The end of the world?
Credit: USED WITH PERMISSION FROM HE QI
This Easter, remember the impact of Jesus' death on humanity, which brings God's forgiveness, healing and peace to the world.
They are Good Friday and Easter. A slight correction: Western churches and Eastern churches have different dates for both those days.
So, for example, The Roman Catholic Church, a Western church, has different dates for Good Friday and Easter than The Russian Orthodox Church, an Eastern church. However, the dates are always close, and I am quite sure that nothing hangs on the differences anyway.
One of my go-to images at this time each year is by artist He Qi. He Qi was born in China and grew up during the infamous Cultural Revolution, 1966-1976. The university in which his father was a professor of mathematics was closed by the government. He Qi himself was sent to a labour camp for “re-education.” While he was there, an older friend taught him how to paint. This resulted in an event that changed He Qi’s life.
He stumbled across an image called Madonna by an Italian artist of the 1500s, Raphael. (Raphael painted more than one Madonna.) The painting depicts the mother of Jesus, Mary, with her child. He Qi tells about the sense of peace he experienced at seeing the image (YouTube video entitled “He Qi — The Peaceful Message: In His Times”). That painting, and the feeling of peace it provoked in He Qi, contrasted sharply with the violent ideology of Marxist China.
Since those years He Qi has earned a PhD in fine art and dedicated much of his life to painting the stories of the Bible so that the Chinese may be exposed to the Gospel (literally “Good News”) of Christ. His work has elements of European modern art, Chinese art, and folk art, making it accessible to viewers from Hamburg to Beijing to White Horse.
The image by He Qi that I am including in this article is titled, The Crucifixion. Red is a dominant colour, signifying judgement and pain. It resonates with the disturbing image at the centre of the work. There we see Jesus Christ crucified. (Crucifixion was common in Jesus’ time.)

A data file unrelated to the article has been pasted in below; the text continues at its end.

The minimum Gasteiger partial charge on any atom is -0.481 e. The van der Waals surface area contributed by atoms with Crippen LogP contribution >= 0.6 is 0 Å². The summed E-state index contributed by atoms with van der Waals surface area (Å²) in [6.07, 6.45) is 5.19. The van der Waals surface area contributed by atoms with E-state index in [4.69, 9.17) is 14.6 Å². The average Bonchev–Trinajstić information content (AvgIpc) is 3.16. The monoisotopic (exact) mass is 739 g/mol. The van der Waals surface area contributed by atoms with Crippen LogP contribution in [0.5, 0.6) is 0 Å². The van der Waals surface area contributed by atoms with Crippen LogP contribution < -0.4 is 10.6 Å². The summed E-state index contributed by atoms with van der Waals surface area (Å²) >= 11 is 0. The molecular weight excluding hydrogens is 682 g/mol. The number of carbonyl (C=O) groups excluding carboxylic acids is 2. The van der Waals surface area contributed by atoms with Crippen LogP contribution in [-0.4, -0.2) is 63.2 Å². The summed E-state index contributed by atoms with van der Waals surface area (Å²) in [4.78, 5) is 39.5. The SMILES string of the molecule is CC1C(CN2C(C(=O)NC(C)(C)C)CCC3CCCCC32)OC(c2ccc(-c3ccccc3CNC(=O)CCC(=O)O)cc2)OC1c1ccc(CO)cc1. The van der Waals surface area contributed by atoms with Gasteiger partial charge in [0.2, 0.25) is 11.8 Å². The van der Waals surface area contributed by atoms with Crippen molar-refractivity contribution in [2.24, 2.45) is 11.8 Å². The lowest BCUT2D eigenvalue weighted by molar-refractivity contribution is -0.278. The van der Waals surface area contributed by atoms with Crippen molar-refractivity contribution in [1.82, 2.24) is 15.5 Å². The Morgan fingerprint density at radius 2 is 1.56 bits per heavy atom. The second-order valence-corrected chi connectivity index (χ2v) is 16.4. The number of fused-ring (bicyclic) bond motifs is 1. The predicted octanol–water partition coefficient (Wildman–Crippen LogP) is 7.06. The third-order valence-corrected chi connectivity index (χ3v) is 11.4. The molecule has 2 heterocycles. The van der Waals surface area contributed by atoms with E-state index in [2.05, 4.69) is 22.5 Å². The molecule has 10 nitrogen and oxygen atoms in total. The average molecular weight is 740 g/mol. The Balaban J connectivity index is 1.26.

The crucified Christ is depicted, firstly, in the four accounts of his death in four different books collected in the Bible. Secondly, his death is presented in countless paintings and films. Nearly all of the depictions bring to mind the suffering of Christ for the sins of humans everywhere. He takes upon himself the penalty for — he attracts onto his own self God’s judgement upon — greed, murders, thefts, judgementalism, deceptions and all other sins.
Some people, in an attempt to do justice to the global impact of the image of Christ’s death, claim that it is the clearest representation of the archetypal scapegoat and the sacrificial lamb. Both of those are clearly presented in the pre-Jesus parts of the Bible, in the Jewish tradition. And Jesus accepted them as defining much of his identity and mission. He especially saw himself as the “lamb of God.”
However, he did not see himself as a mere symbolic representation. He saw himself as the ultimate sacrificial lamb and scapegoat, the one provided by God.
The followers of Christ all over the planet see him that same way. In other words, Christians do not have faith in an archetypal, symbolic figure. They have faith in the ultimate sacrificial lamb.
But the larger focus of this painting is not the actual suffering of Jesus. Rather, it is the effect that his death has. It brings God’s forgiveness, healing and peace to the guilty and broken people of the world. We see a man bringing an unwell adult, likely his son, to Jesus. We see another figure at the bottom of the painting, severely injured or ill, perhaps dead. We see a mother bringing her child who appears, if not dead, very close to being dead.
Holding onto Jesus is a naked woman. This is not meant to suggest any kind of sexual encounter. Rather, it recalls that in the biblical accounts of Jesus, women who were sexually exploited were not discarded by Jesus. He supported them and gave them a new start. Also, in some of the stories of Jesus we meet “sinners.” This was most likely a discreet — but very well understood — way of referring to prostitutes.
In the background we can see a collection of dwellings, bringing to mind not only that Jesus died just outside the walls of Jerusalem. The collection also reminds us that Christ came for all persons and went out to meet them where they lived. The Son of God travelled among the Israelite towns and cities of his time.
On one side of Jesus we see a figure behind bars, indicating Jesus’ interest in people convicted of crimes. He spent his last night in a police custody of sorts, being interrogated under torture. And on the other side, there stand two crosses, recalling that Jesus died with one offender on his right and another on the left.
Jesus Christ suffered and died in order to bring God’s forgiveness, peace and restoration. His arms are outstretched to embrace all people in our troubled world. He Qi has painted the cross in the shape of a 1960s peace symbol. Above, he has placed a white dove, a biblical symbol of the Spirit of God. The Spirit is not only a source of God’s power. He also turns the hearts and minds of people towards the bringer of peace, Jesus.
The days of our wars, social media quarrels, and domestic abuses are numbered. Jesus’ death opens the way to renewal for us and our world. That is why Good Friday is called “good” even though it commemorates a horrific death. And it is why, on Easter Sunday morning(s) there will be music, prayers, and celebrations pouring out of church buildings and Christian homes all over the planet.